First, both Nirvana and Mudhoney define the “grunge” genre; Mudhoney’s lead singer, the inimitable Mark Arm, coined the term. Grunge as a genre, doesn’t exactly contains multitudes, so it follows that these bands can’t sound worlds apart. In fact, according to Mudhoney’s Wikipedia page, Kurt Cobain credited Superfuzz Bigmuff as one of the “most influential albums to Nirvana’s sound.” It’s just rock in the end, a sound that just sorta mashed together punk rock and (to my ear, old-school) heavy metal (and the kind that falls on the “Black Sabbath” side of the “Black Sabbath/ Led Zeppelin” creative/tonal divide); stomp on a distortion pedal a couple times and, voila, major-label hawks swoop down on Seattle for a couple years trying to find the next Nirvana.

Thursday, March 23, 2017

Pop Backstory, Chapter 4: The Rise of the Machines


Me. Thought I'd start with a smaller elephant...
The phonograph was invented in 1877 by Thomas Edison (hey, turns out he actually invented that one). Those first six words come out so easily, but it’s worth sitting with the idea for a while, because it’s nuts: for the overwhelming balance of human history, recorded music did not exist. (Seriously, what did college kids talk about when they were stoned?) 140 years later, we’re all walking around with record stores in our back pocket, so a little awe seems appropriate.

John Philip Sousa, the hip godfather of band geeks, viewed the invention with hostile ambivalence (mild oxymoron, intentional). He believed that once people could hear music without having to have someone immediately on hand to play it, they’d stop learning how to play music, which would result in them losing their ear for and understanding of music. And, for what it’s worth, I think the passage of time proved him right. I won’t pretend I don’t have my regrets – I mean, I can keep time and all, but I can’t play a single musical instrument to even coherence, never mind semi-proficiency, but, again, record stores in back pockets.

I’m not saying anyone “won,” so much as I’m acknowledging that upsides don’t always go straight up.

I last posted to this project back in late January. As much as I hate gaps in production (5 Year Plan!), but I took a break for good reasons. The last post I put up was on minstrelsy, a form that truly does feel like the first manifestation of specifically American popular entertainment – e.g., something that people paid professional performers to do in front of them. Other people found ways to make money in music (Lowell Mason, for instance; the subject of this series second chapter), but most of the revenue generated from that came from sales of song sheets and collections of songs to amateur musicians, and specifically for them to play at social gatherings. The settings could be formal or informal, secular or religious, but the broad reality featured people getting together to play instruments, sing songs, etc. Professional performance continued and progressed after minstrelsy’s pre-Civil War heyday, but it was pretty simple in the end: if people wanted to hear music, they had to learn to play it for themselves, or find a whole bunch of friends who could.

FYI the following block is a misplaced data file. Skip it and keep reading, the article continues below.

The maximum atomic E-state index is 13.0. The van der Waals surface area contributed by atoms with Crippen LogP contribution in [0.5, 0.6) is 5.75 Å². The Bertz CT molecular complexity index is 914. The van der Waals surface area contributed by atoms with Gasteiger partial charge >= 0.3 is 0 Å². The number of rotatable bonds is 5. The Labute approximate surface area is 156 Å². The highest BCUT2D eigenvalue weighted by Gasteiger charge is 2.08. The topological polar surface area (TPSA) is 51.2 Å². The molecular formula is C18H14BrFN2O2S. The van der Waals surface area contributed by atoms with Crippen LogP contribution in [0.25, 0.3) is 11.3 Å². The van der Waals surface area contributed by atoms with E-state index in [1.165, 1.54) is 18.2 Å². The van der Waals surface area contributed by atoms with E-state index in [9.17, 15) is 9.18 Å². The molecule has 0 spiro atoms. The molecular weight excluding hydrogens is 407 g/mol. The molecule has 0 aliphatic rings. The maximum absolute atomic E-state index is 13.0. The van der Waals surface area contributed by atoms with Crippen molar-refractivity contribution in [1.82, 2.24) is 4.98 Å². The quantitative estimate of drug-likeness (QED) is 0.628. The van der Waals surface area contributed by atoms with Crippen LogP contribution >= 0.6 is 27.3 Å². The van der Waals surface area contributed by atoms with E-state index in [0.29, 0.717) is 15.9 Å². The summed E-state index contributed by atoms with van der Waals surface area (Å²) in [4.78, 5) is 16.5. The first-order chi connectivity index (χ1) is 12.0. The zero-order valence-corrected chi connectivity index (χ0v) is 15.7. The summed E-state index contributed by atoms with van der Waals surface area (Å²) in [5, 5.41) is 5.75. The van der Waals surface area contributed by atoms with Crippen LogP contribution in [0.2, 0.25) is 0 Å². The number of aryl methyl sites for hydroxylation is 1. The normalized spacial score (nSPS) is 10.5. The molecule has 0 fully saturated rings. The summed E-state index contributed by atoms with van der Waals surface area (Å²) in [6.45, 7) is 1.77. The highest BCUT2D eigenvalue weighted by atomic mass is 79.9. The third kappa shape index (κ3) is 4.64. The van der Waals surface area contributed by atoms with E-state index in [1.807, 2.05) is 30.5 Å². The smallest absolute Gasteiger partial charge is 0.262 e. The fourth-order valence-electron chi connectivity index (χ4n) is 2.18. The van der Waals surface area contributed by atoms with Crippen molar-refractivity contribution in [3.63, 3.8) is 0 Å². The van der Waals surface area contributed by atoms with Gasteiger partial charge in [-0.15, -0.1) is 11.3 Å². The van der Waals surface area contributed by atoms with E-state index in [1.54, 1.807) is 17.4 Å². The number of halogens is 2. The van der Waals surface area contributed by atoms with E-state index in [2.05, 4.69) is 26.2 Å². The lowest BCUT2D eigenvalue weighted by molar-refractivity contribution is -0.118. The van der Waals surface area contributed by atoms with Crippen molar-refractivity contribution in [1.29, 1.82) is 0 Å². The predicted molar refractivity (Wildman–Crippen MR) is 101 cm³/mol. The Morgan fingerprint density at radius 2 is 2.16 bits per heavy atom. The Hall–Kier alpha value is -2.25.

Thursday, March 16, 2017

One Last Pick Thru the Bins, Vol. 18: Nirvana, On Fame and Authenticity


It is what it is.
In a break with past tradition for this series, I’m not going to say a whole lot about Nirvana’s songs and music. I mean, it’s not like Nirvana’s some band pleading for word of mouth buzz to help them break-through. They’re fucking Nirvana, a band you couldn’t get away from for a period of time, at least not without going off the grid. If you haven't heard them, it's because you don't want to.

To get it out of the way, though, my favorite Nirvana songs came out right at the sweet spot in their arc between obscurity (say, playing Seattle’s OK Hotel for a couple dozen or so people over capacity (think it’s about 500, but it’s been years)) and global, cultural-altering fame. So, that’s “Dive” and "Sliver" (actual favorite; those themes) even as I’m not so clear (again) on just how big a role nostalgia plays in this, but, after that, I’ve always been partial to everything about Bleach, whether sound, song structure, production…just, all of it (and, favorites there include, “Blew” (for starting off the album), “Negative Creep” (because that was the song they most clearly got sick of live; the chorus became things like "I like strawberry crepes, I like strawberry crepes"), “Mr. Moustache” and “Love Buzz,” a song I now appreciate in a whole new way after hearing Krist Novoselic switching up the bass during the song’s long middle passage for the first time this past week).

Between Nirvana’s fame and (semi-ongoing) ubiquity, the central question of this entire volume became this: what the hell do you say a band that just about everyone knows, and well?

The first starting point I came up with turned on the question of why, after “Sliver” and “Dive” came out, I basically stopped listening to Nirvana. By way of that approach, I learned I had never listened to Nevermind all the way through. Also, it turns out I never once listened to In Utero. And I mean, never: as the (original) album (Spotify has re-releases that include 70 songs) played through, I kept thinking, “this is what now?” I thought “Scentless Apprentice” was by a completely different band. No joke.

Thursday, March 9, 2017

One Last Pick Thru the Bins Vol. 17: Odd Future. In Which I Really Stretch


"Psycho Kid Ruins Thanksgiving" feels like an interpretation. Also, with knives.